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This article is part of the supplement: 25th European Workshop for Rheumatology Research

Poster presentation

Characterization of the IL-12 family of cytokines in human dendritic cells infected with live Chlamydia trachomatis

MK Matyszak, JC Goodall and JSH Gaston

Author Affiliations

University of Cambridge Clinical School, Department of Medicine, Addenbrooke's Hospital, Cambridge, UK

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Arthritis Research & Therapy 2005, 7(Suppl 1):P79  doi:10.1186/ar1600

The electronic version of this article is the complete one and can be found online at:


Received:11 January 2005
Published:17 February 2005

© 2005 BioMed Central Ltd

Introduction

Chlamydia trachomatis (CT) is a clinically important pathogen. In 2–5% of cases, infection results in the development of reactive arthritis. We have previously shown that human dendritic cells (DC) can be readily infected with live CT following in vitro exposure [1]. Infected DC efficiently process chlamydia and present chlamydial antigens to both CD4+ [1] and CD8+ T cells [1,2]. Infected DC also produce a number of cytokines including IL-12 and tumour necrosis factor alpha but not IL-10 [1]. The production of IL-12 following infection gives DC the ability to stimulate Th1 responses to chlamydia. Here we have investigated production of another two cytokines from the IL-12 family – IL-23 and IL-27 – by DC infected with live CT. The results were compared with those obtained following DC activation with other inflammatory stimuli.

IL-23 is a heterodimer composed of p19 and p40 subunits, where the p40 subunit is shared between IL-23 and IL-12. IL-27 is a heterodimer composed of p28 and Epstein–Barr virus-induced protein 3 (EBI3) subunits. The main function of both of these cytokines is to stimulate interferon gamma (IFN-γ) production in T cells. However, whereas IL-27 activity primarily affects naïve T cells, IL-23 stimulates both primed and memory cells.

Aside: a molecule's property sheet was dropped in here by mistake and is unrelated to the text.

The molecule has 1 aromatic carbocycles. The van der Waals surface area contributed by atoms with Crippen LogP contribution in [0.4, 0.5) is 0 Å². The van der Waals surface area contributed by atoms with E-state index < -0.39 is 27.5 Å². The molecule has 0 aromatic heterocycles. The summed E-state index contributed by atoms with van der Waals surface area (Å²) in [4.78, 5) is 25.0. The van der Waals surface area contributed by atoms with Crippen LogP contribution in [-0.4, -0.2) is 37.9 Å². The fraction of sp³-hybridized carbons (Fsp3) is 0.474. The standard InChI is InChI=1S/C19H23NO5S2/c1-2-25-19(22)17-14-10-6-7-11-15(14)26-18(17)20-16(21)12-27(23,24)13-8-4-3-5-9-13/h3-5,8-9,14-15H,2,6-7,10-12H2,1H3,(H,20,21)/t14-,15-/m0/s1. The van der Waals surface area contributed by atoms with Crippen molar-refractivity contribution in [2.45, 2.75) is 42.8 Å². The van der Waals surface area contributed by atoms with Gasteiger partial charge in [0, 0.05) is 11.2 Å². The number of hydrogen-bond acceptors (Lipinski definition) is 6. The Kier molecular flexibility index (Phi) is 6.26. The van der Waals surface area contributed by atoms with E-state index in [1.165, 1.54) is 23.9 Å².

Methods

DC were generated in vitro from CD14+ monocytes purified from peripheral blood mononuclear cells. After 7 days of culture in the presence of GM-CSF and IL-4, DC were fully differentiated. Immature DC, DC activated with lipopolysaccharide (LPS), IFN-γ heat-killed CT and infected with live CT were used for these experiments. Total RNA was purified using the High Pure RNA isolation kit (Roche). IL-23 oligos used were: p19 forward, 5'-tcg-gca-cga-gaa-caa-ctg-ag-3'; p19 reverse, 5'-tgg-gga-aca-tca-ttt-gta-gtc-t-3'; p40 forward, 5'-att-gag-gtc-atg-gtg-gat-gc-3'; p40 reverse, 5'-att-gct-ggc-att-ttt-gcg-gc-3'. IL-27 oligos used were: p28 forward, 5'-gcg-gaa-tct-cac-ctg-cca-g-3'; p28 reverse, 5'-cgg-gag-gtt-gaa-tcc-tgc-a-3'; EBI3 forward, 5'-cgt-gcc-ttt-cat-aac-aga-gca-3'; EBI3 reverse, 5'-gac-gta-gta-cct-ggc-tcg-g-3'. GAPDH was used as control. PCR settings: 95°C for 3 min followed by 29 cycles of 95°C for 30 sec, 60°C for 30 sec, 72°C for 90 sec. PCR products were resolved on 1.5% agarose gel.

Results

We showed that infection of DC with live CT resulted in the upregulation of message for all four subunits studied (p19, p40, p28, EBI3). The message was detected at 18 and 24 hours post infection. LPS-activated DC upregulated p28, p40 and EBI3 but not p19. There was no p19 message at either 18 or 24 hours post stimulation. The main subunit upregulated following IFN-γ activation was p28 and there was no detectable p19 mRNA at any of the times studied. Interestingly, there was also no expression of p19 when immature DC were exposed to heat-killed CT. Exposure of DC to heat-killed CT did, however, upregulate p28, p40 and EBI3. A small amount of EBI3 message was detected in immature DC, but on none of the other subunits studied.

Conclusion

Whereas activation of DC with LPS, IFN-γ and heat-killed CT stimulates production of IL-27, these stimuli are insufficient to induce p19 upregulation, and in consequence IL-23 production. However, infection of DC with live CT resulted in the production of mRNA for both IL-23 and IL-27. This study highlights important differences in immune responses following exposure to live and heat-killed CT.

References

  1. Matyszak MK, Young J, Gaston JS: Uptake and processing of Chlamydia trachomatis by human dendritic cells.

    Eur J Immunol 2002, 32:742-751. PubMed Abstract | Publisher Full Text OpenURL

  2. Matyszak MK, Gaston JS: Chlamydia trachomatis-specific human CD8+ T cells show two patterns of antigen recognition.

    Infect Immun 2004, 72:4357-4367. PubMed Abstract | Publisher Full Text | PubMed Central Full Text OpenURL